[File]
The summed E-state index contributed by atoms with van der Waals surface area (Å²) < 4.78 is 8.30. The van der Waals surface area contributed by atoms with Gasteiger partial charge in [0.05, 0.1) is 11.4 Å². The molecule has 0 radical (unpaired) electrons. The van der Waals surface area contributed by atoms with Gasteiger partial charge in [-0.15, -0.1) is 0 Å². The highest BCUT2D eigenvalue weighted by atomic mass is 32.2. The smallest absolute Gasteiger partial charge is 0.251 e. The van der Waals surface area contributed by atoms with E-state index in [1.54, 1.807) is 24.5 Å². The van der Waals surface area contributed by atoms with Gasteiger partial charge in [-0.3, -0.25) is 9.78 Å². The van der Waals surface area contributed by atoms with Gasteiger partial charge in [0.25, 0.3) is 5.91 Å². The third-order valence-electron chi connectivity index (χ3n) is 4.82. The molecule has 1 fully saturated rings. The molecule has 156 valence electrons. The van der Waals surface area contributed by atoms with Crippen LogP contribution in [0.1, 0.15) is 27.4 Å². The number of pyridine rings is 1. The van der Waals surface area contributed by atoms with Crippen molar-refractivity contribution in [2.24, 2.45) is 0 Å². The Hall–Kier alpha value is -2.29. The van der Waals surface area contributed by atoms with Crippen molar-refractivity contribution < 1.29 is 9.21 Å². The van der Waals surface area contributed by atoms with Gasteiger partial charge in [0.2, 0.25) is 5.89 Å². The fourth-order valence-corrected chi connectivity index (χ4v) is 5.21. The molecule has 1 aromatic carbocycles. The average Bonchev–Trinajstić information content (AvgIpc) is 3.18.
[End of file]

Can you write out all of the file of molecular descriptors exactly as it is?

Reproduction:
The summed E-state index contributed by atoms with van der Waals surface area (Å²) < 4.78 is 8.30. The van der Waals surface area contributed by atoms with Gasteiger partial charge in [0.05, 0.1) is 11.4 Å². The molecule has 0 radical (unpaired) electrons. The van der Waals surface area contributed by atoms with Gasteiger partial charge in [-0.15, -0.1) is 0 Å². The highest BCUT2D eigenvalue weighted by atomic mass is 32.2. The smallest absolute Gasteiger partial charge is 0.251 e. The van der Waals surface area contributed by atoms with E-state index in [1.54, 1.807) is 24.5 Å². The van der Waals surface area contributed by atoms with Gasteiger partial charge in [-0.3, -0.25) is 9.78 Å². The van der Waals surface area contributed by atoms with Gasteiger partial charge in [0.25, 0.3) is 5.91 Å². The third-order valence-electron chi connectivity index (χ3n) is 4.82. The molecule has 1 fully saturated rings. The molecule has 156 valence electrons. The van der Waals surface area contributed by atoms with Crippen LogP contribution in [0.1, 0.15) is 27.4 Å². The number of pyridine rings is 1. The van der Waals surface area contributed by atoms with Crippen molar-refractivity contribution in [2.24, 2.45) is 0 Å². The Hall–Kier alpha value is -2.29. The van der Waals surface area contributed by atoms with Crippen molar-refractivity contribution < 1.29 is 9.21 Å². The van der Waals surface area contributed by atoms with Gasteiger partial charge in [0.2, 0.25) is 5.89 Å². The fourth-order valence-corrected chi connectivity index (χ4v) is 5.21. The molecule has 1 aromatic carbocycles. The average Bonchev–Trinajstić information content (AvgIpc) is 3.18.